A few days later, he did his first workout at CrossFit Intense, an affiliate on Moran Circle in Fairmont that boasts the motto “Making you harder to kill!” While Hage doesn’t remember all of the specifics of the circuit-style workout, he remembers what happened afterward.

“I got back to my house and fell flat on my face in my living room and lay there for about 30 minutes,” he said. “I was hooked from that moment, and I’ve been doing it ever since.”

Almost immediately the coach started implementing CrossFit principles into his wrestlers’ workouts. The results, he said, are noticeable. While strength and condition play just one small role in a team’s success, the Bees produced two state champions last year.

“CrossFit principles seem to be the most effective way to get our wrestlers to where they need to be as quickly as possible,” Hage said.

Hage, who was a four-time high school state champion in Georgia and qualified for the NCAA national tournament three times at West Virginia University, said the part of that dictionary-sounding definition from the beginning of the article that most relates to wrestling is the “constantly varied” aspect.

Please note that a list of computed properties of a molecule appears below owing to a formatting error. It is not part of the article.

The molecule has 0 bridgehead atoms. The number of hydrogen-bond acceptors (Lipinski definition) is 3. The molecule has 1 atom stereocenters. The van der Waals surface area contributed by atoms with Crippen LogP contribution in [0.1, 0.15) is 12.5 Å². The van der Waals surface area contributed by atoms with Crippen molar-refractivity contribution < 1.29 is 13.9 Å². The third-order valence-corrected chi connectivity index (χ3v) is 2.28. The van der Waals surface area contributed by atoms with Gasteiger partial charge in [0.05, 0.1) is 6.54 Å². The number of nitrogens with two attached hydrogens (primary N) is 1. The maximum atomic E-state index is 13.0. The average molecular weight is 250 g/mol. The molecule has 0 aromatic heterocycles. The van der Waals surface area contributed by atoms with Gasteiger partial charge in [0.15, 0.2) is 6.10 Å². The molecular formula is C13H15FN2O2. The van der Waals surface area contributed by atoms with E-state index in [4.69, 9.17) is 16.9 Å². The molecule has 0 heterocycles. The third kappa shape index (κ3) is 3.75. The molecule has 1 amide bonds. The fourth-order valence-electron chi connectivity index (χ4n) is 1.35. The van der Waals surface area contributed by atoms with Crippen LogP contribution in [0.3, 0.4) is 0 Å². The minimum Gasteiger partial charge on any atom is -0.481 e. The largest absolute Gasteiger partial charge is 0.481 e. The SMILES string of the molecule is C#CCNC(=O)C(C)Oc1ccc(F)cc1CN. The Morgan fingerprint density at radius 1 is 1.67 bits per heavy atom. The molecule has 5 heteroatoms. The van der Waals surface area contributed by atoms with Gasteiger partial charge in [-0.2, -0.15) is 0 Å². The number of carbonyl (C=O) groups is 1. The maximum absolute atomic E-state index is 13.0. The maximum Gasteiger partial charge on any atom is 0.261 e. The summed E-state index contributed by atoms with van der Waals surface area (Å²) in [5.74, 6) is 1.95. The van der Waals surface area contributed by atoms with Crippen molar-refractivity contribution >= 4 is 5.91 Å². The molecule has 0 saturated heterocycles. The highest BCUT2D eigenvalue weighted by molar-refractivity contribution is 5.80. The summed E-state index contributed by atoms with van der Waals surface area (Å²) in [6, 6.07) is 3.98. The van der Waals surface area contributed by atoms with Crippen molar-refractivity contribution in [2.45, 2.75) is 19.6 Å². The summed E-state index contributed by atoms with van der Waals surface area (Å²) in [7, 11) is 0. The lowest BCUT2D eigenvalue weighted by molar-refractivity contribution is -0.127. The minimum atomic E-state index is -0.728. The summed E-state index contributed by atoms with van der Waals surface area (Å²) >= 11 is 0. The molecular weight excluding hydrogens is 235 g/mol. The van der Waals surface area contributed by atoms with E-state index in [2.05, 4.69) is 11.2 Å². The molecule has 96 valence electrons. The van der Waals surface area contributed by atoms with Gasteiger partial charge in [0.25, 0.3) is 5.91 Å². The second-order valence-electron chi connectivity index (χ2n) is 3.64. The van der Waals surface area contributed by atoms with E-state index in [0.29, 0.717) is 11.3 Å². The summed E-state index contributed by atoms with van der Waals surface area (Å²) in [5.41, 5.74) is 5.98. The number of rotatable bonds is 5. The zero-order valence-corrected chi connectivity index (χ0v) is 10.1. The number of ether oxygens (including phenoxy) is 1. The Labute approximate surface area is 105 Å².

“It applies very nicely to wrestling because of the unexpected nature that a wrestler faces every time he steps out on the mat,” he said. “Everybody has different styles. Everybody has a different body type. Everybody brings something different to the match.”

The CrossFit workouts, by their very nature, do much of the same. They prescribe specific weights and unconventional rep-schemes that can be as few as one repetition to as many as hundreds of repetitions. Every day is a new challenge.

Athletes don’t know what workout they will complete until 8 p.m. the preview night when CrossFit.com (as well as many affiliates) posts a “workout of the day,” or to use their lexicon “WOD.” For example, yesterday’s WOD was five rounds for time of 20 strict ring dips and 14 thrusters (a front squat into an overhead press) with 135 pounds.

On the chilly winter morning at East Fairmont’s wrestling facility, grapplers rotated through two-minute rounds (the same length as one wrestling period) of shoulder presses, pushups, pull ups and — of course — burpees.